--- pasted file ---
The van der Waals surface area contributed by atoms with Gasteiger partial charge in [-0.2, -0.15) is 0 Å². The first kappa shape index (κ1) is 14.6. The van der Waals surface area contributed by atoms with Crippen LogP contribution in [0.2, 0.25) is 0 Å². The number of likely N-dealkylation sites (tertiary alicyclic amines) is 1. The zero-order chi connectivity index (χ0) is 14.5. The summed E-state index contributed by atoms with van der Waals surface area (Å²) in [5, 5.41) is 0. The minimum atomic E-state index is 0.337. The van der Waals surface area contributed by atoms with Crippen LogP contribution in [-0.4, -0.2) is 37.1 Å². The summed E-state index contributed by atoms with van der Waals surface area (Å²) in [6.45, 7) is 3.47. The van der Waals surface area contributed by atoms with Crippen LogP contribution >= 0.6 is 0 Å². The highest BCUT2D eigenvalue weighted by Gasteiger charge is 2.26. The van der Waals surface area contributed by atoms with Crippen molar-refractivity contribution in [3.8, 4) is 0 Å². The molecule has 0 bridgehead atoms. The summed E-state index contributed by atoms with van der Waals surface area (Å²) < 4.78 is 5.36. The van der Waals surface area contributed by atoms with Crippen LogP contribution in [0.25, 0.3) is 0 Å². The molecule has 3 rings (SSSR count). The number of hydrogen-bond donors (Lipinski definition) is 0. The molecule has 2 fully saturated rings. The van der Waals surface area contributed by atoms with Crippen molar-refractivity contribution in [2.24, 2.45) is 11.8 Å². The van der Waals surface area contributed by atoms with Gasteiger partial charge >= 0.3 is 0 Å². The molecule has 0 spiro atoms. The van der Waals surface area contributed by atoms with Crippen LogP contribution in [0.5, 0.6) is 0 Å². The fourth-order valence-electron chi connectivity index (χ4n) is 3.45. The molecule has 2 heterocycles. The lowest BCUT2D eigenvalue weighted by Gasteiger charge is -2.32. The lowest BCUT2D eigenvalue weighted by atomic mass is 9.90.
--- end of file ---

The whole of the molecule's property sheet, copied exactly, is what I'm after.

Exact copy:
The van der Waals surface area contributed by atoms with Gasteiger partial charge in [-0.2, -0.15) is 0 Å². The first kappa shape index (κ1) is 14.6. The van der Waals surface area contributed by atoms with Crippen LogP contribution in [0.2, 0.25) is 0 Å². The number of likely N-dealkylation sites (tertiary alicyclic amines) is 1. The zero-order chi connectivity index (χ0) is 14.5. The summed E-state index contributed by atoms with van der Waals surface area (Å²) in [5, 5.41) is 0. The minimum atomic E-state index is 0.337. The van der Waals surface area contributed by atoms with Crippen LogP contribution in [-0.4, -0.2) is 37.1 Å². The summed E-state index contributed by atoms with van der Waals surface area (Å²) in [6.45, 7) is 3.47. The van der Waals surface area contributed by atoms with Crippen LogP contribution >= 0.6 is 0 Å². The highest BCUT2D eigenvalue weighted by Gasteiger charge is 2.26. The van der Waals surface area contributed by atoms with Crippen molar-refractivity contribution in [3.8, 4) is 0 Å². The molecule has 0 bridgehead atoms. The summed E-state index contributed by atoms with van der Waals surface area (Å²) < 4.78 is 5.36. The van der Waals surface area contributed by atoms with Crippen LogP contribution in [0.25, 0.3) is 0 Å². The molecule has 3 rings (SSSR count). The number of hydrogen-bond donors (Lipinski definition) is 0. The molecule has 2 fully saturated rings. The van der Waals surface area contributed by atoms with Crippen molar-refractivity contribution in [2.24, 2.45) is 11.8 Å². The van der Waals surface area contributed by atoms with Gasteiger partial charge >= 0.3 is 0 Å². The molecule has 0 spiro atoms. The van der Waals surface area contributed by atoms with Crippen LogP contribution in [0.5, 0.6) is 0 Å². The fourth-order valence-electron chi connectivity index (χ4n) is 3.45. The molecule has 2 heterocycles. The lowest BCUT2D eigenvalue weighted by Gasteiger charge is -2.32. The lowest BCUT2D eigenvalue weighted by atomic mass is 9.90.